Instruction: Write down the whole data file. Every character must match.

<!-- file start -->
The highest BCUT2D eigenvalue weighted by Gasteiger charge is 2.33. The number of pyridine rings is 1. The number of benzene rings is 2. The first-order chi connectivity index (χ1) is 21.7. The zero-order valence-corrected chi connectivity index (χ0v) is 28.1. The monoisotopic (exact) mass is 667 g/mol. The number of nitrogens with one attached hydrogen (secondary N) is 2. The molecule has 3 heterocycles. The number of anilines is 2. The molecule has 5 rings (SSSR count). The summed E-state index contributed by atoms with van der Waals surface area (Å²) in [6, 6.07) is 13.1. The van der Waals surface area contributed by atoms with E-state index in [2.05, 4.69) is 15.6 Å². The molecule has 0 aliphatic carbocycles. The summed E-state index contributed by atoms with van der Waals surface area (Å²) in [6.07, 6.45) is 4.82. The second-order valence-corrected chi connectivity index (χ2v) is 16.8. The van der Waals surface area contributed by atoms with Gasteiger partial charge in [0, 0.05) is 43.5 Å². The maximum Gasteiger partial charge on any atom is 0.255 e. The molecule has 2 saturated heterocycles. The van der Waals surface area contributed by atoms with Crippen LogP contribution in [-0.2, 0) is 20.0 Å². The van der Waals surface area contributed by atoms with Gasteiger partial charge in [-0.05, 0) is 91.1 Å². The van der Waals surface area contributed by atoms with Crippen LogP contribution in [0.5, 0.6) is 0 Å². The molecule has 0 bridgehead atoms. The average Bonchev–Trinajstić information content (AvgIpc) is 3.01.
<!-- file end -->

The highest BCUT2D eigenvalue weighted by Gasteiger charge is 2.33. The number of pyridine rings is 1. The number of benzene rings is 2. The first-order chi connectivity index (χ1) is 21.7. The zero-order valence-corrected chi connectivity index (χ0v) is 28.1. The monoisotopic (exact) mass is 667 g/mol. The number of nitrogens with one attached hydrogen (secondary N) is 2. The molecule has 3 heterocycles. The number of anilines is 2. The molecule has 5 rings (SSSR count). The summed E-state index contributed by atoms with van der Waals surface area (Å²) in [6, 6.07) is 13.1. The van der Waals surface area contributed by atoms with E-state index in [2.05, 4.69) is 15.6 Å². The molecule has 0 aliphatic carbocycles. The summed E-state index contributed by atoms with van der Waals surface area (Å²) in [6.07, 6.45) is 4.82. The second-order valence-corrected chi connectivity index (χ2v) is 16.8. The van der Waals surface area contributed by atoms with Gasteiger partial charge in [0, 0.05) is 43.5 Å². The maximum Gasteiger partial charge on any atom is 0.255 e. The molecule has 2 saturated heterocycles. The van der Waals surface area contributed by atoms with Crippen LogP contribution in [-0.2, 0) is 20.0 Å². The van der Waals surface area contributed by atoms with Gasteiger partial charge in [-0.05, 0) is 91.1 Å². The van der Waals surface area contributed by atoms with Crippen LogP contribution in [0.5, 0.6) is 0 Å². The molecule has 0 bridgehead atoms. The average Bonchev–Trinajstić information content (AvgIpc) is 3.01.